I picked up and read this paper over at P. Krugman’s blog (The spanish prisoner). Mighty interesting stuff and simple like your basic school arithmetic. The main point of the paper is the contradiction observed when comparing the debt and borrowing interest of Spain with that of the UK (Spain issues its debt in the currency of a monetary union i.e. a currency they don’t control and the UK issues its debt in a currency they control). The contradiction is this:
While the UK debt as a percentage of GDP is higher than that of Spain the borrowing rates are paradoxically higher for Spain than the UK. This means markets consider Spain a more likely candidate for default than the UK!
So what kind of data do the markets use to draw such a conclusion? Why don’t they do the fundamental arithmetic and treat the country with the lower debt as more trustworthy? The explanation according to the paper lies in the fact that Spain is in the euro zone and the UK is not. If investors thought (and wanted to act on that belief) that the UK is about to default then they would sell UK bonds (driving interest rates up) but they would get UK pounds in return. If they wanted to get rid of their pounds they would a. have to find buyers and b. be confronted with possible unilateral devaluation. This would leave the money in the UK economy to refinance an economic recovery. What happens in the case of Spain? Well if investors start believing that Spain will default then they start selling Spanish bonds and they get Euros in return. This drives the interest rates high (i.e. borrowing is more expensive for Spain) but (unlike in the case of the UK) investors pocket their euros and invest them elsewhere (say in German bonds). The euro zone makes it easier to dry up peripheral economies and drive them to default.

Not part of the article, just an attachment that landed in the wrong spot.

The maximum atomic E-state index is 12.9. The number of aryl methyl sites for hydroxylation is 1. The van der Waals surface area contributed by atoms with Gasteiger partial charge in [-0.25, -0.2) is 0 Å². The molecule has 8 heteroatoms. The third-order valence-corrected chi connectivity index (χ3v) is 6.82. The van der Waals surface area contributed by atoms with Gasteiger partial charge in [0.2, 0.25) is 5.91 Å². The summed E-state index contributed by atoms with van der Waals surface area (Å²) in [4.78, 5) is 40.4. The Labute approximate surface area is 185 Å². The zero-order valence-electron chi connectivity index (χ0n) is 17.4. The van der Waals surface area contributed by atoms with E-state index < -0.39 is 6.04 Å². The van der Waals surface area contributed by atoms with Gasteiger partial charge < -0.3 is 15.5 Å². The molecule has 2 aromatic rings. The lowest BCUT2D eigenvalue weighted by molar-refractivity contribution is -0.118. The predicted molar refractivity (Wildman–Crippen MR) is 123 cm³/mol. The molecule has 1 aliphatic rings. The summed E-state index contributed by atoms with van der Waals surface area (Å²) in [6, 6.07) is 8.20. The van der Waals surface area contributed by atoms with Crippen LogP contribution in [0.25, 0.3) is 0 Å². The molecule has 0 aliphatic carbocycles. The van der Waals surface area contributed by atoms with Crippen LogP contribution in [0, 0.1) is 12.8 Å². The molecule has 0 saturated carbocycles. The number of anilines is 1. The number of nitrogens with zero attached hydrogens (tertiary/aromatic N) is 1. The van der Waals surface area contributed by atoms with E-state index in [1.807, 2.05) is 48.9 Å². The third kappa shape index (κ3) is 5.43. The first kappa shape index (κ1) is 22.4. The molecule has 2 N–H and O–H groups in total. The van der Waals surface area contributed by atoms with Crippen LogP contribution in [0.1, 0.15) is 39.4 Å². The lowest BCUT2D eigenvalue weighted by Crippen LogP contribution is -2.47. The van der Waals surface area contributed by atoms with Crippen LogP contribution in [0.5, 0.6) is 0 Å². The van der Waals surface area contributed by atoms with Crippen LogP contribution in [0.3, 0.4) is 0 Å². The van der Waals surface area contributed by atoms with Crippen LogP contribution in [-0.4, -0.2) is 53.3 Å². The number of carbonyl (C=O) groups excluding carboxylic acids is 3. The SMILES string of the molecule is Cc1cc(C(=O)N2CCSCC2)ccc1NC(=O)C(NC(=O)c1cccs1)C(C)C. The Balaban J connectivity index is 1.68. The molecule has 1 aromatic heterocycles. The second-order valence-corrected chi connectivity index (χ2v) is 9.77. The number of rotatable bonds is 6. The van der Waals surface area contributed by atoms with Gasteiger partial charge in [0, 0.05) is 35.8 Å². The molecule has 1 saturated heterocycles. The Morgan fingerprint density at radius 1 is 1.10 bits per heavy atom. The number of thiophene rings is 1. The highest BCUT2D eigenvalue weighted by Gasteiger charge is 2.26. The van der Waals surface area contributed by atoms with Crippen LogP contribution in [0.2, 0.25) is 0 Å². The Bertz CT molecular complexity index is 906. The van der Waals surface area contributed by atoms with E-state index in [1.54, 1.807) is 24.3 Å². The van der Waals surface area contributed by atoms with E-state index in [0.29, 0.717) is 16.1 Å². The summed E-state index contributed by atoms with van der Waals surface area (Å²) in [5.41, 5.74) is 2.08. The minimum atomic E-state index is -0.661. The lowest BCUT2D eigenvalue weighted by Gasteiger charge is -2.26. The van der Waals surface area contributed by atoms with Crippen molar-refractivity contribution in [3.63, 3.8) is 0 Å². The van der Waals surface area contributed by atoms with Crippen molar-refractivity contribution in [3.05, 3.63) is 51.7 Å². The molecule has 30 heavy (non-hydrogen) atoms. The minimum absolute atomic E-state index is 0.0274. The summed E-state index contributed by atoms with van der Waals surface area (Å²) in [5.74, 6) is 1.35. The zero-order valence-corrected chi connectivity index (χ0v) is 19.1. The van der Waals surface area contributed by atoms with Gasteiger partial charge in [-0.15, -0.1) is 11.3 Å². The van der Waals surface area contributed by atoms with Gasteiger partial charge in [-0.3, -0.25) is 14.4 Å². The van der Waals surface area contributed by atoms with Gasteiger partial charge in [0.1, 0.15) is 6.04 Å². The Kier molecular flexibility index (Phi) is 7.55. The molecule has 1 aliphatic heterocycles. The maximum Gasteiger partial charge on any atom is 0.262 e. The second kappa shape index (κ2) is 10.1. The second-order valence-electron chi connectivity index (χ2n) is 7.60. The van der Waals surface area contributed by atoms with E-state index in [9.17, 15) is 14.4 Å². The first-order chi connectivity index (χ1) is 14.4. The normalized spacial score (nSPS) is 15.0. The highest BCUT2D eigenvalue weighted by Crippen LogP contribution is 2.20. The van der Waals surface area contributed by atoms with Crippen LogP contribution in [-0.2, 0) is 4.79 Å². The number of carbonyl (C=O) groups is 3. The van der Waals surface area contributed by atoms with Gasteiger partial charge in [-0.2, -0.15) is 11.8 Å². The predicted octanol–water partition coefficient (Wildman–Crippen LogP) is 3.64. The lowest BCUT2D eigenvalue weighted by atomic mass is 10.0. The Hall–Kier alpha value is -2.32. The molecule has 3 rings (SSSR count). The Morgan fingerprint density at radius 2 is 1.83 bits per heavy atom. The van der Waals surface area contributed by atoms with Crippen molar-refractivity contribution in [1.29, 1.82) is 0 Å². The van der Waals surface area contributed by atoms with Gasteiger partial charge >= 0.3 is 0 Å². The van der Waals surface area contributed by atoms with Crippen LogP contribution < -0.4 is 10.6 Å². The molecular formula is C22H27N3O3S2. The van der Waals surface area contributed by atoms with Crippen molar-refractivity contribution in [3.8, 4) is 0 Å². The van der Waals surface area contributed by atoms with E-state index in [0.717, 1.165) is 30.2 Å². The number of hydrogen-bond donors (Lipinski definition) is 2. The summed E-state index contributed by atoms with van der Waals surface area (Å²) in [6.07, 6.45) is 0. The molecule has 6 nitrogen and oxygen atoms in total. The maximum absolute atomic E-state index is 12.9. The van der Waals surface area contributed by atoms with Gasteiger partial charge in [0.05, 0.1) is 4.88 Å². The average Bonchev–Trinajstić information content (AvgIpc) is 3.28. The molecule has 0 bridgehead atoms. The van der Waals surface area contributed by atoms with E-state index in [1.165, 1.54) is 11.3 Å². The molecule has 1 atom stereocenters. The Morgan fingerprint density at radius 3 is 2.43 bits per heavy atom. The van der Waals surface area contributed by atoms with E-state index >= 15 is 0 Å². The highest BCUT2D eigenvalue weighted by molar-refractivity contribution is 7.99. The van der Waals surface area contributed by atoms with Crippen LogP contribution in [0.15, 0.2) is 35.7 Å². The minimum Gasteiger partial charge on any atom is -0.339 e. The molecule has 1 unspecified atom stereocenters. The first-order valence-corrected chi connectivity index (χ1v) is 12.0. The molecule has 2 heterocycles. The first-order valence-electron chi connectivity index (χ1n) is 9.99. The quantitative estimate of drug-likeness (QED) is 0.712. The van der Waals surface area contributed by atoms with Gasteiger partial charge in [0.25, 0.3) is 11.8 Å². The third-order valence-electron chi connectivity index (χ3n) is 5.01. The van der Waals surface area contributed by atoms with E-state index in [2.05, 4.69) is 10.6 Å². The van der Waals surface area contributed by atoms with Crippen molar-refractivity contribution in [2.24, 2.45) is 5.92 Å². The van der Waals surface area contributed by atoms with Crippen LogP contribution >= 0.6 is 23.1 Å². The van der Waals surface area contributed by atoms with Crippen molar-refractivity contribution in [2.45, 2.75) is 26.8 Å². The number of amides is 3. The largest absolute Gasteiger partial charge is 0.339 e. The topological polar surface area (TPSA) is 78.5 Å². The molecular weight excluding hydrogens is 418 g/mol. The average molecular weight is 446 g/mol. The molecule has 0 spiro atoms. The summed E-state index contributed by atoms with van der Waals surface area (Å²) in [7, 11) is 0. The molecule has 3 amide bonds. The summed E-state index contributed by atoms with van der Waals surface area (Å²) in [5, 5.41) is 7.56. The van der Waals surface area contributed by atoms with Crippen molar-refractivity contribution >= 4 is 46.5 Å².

So rising borrowing costs for the periphery go hand in hand with lower borrowing costs for the core. The latter are unwilling to keep on saving the periphery which can only bleed so long before it erupts. On way out would be to put euro bonds on the table around which sit smart, reasonable people instead of populists. In any case the dilemma is clear for Europe: Integrate or disintegrate in other words do or die.